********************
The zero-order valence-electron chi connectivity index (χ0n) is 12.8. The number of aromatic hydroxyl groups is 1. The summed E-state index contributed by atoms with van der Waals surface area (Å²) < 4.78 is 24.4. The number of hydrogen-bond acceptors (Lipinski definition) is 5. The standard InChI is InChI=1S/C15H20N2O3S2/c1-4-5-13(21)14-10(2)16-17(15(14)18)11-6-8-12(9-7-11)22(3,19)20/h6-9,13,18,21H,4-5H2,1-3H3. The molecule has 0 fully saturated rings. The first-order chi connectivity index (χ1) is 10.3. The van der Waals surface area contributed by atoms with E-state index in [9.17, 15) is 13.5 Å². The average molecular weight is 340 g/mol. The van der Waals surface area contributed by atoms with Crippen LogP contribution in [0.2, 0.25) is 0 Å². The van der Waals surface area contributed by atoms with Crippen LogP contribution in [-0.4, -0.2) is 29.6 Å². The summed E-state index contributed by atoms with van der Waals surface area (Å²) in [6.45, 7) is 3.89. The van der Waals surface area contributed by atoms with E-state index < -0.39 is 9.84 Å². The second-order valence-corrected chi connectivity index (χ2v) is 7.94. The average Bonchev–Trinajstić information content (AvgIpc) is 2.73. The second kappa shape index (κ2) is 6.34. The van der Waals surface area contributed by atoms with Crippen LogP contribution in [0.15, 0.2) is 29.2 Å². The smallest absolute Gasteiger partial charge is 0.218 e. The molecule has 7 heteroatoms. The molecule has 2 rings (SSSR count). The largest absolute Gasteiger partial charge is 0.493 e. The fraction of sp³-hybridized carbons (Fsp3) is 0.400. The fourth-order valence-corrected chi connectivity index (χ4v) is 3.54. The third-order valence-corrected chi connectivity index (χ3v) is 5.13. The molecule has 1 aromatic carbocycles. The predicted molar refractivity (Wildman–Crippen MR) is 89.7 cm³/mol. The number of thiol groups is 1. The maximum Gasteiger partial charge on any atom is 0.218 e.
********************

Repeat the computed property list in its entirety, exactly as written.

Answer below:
The zero-order valence-electron chi connectivity index (χ0n) is 12.8. The number of aromatic hydroxyl groups is 1. The summed E-state index contributed by atoms with van der Waals surface area (Å²) < 4.78 is 24.4. The number of hydrogen-bond acceptors (Lipinski definition) is 5. The standard InChI is InChI=1S/C15H20N2O3S2/c1-4-5-13(21)14-10(2)16-17(15(14)18)11-6-8-12(9-7-11)22(3,19)20/h6-9,13,18,21H,4-5H2,1-3H3. The molecule has 0 fully saturated rings. The first-order chi connectivity index (χ1) is 10.3. The van der Waals surface area contributed by atoms with E-state index in [9.17, 15) is 13.5 Å². The average molecular weight is 340 g/mol. The van der Waals surface area contributed by atoms with Crippen LogP contribution in [0.2, 0.25) is 0 Å². The van der Waals surface area contributed by atoms with Crippen LogP contribution in [-0.4, -0.2) is 29.6 Å². The summed E-state index contributed by atoms with van der Waals surface area (Å²) in [6.45, 7) is 3.89. The van der Waals surface area contributed by atoms with E-state index < -0.39 is 9.84 Å². The second-order valence-corrected chi connectivity index (χ2v) is 7.94. The average Bonchev–Trinajstić information content (AvgIpc) is 2.73. The second kappa shape index (κ2) is 6.34. The van der Waals surface area contributed by atoms with Crippen LogP contribution in [0.15, 0.2) is 29.2 Å². The smallest absolute Gasteiger partial charge is 0.218 e. The molecule has 7 heteroatoms. The molecule has 2 rings (SSSR count). The largest absolute Gasteiger partial charge is 0.493 e. The fraction of sp³-hybridized carbons (Fsp3) is 0.400. The fourth-order valence-corrected chi connectivity index (χ4v) is 3.54. The third-order valence-corrected chi connectivity index (χ3v) is 5.13. The molecule has 1 aromatic carbocycles. The predicted molar refractivity (Wildman–Crippen MR) is 89.7 cm³/mol. The number of thiol groups is 1. The maximum Gasteiger partial charge on any atom is 0.218 e.